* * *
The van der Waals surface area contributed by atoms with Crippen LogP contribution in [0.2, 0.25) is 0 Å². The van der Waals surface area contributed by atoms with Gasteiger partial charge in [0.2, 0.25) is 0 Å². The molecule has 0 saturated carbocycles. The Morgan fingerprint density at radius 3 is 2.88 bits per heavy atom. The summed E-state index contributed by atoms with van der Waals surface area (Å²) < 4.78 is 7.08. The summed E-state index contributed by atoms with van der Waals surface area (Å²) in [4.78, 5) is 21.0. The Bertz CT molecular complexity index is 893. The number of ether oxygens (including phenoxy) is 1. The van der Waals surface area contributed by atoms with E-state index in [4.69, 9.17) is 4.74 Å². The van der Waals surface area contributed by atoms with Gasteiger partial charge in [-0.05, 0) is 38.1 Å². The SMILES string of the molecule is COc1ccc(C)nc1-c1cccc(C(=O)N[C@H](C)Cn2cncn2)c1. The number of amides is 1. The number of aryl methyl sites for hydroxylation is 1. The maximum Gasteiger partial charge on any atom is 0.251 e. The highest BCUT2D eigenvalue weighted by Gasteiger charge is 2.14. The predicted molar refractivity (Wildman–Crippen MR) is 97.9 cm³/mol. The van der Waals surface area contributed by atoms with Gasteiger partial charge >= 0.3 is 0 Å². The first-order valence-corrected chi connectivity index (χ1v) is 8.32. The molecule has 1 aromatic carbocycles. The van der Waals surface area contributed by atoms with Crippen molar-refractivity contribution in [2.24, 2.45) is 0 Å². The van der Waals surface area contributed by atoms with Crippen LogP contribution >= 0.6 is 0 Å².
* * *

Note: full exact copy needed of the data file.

The van der Waals surface area contributed by atoms with Crippen LogP contribution in [0.2, 0.25) is 0 Å². The van der Waals surface area contributed by atoms with Gasteiger partial charge in [0.2, 0.25) is 0 Å². The molecule has 0 saturated carbocycles. The Morgan fingerprint density at radius 3 is 2.88 bits per heavy atom. The summed E-state index contributed by atoms with van der Waals surface area (Å²) < 4.78 is 7.08. The summed E-state index contributed by atoms with van der Waals surface area (Å²) in [4.78, 5) is 21.0. The Bertz CT molecular complexity index is 893. The number of ether oxygens (including phenoxy) is 1. The van der Waals surface area contributed by atoms with E-state index in [4.69, 9.17) is 4.74 Å². The van der Waals surface area contributed by atoms with Gasteiger partial charge in [-0.05, 0) is 38.1 Å². The SMILES string of the molecule is COc1ccc(C)nc1-c1cccc(C(=O)N[C@H](C)Cn2cncn2)c1. The number of amides is 1. The number of aryl methyl sites for hydroxylation is 1. The maximum Gasteiger partial charge on any atom is 0.251 e. The highest BCUT2D eigenvalue weighted by Gasteiger charge is 2.14. The predicted molar refractivity (Wildman–Crippen MR) is 97.9 cm³/mol. The van der Waals surface area contributed by atoms with Gasteiger partial charge >= 0.3 is 0 Å². The first-order valence-corrected chi connectivity index (χ1v) is 8.32. The molecule has 1 aromatic carbocycles. The van der Waals surface area contributed by atoms with Crippen molar-refractivity contribution in [2.24, 2.45) is 0 Å². The van der Waals surface area contributed by atoms with Crippen LogP contribution >= 0.6 is 0 Å².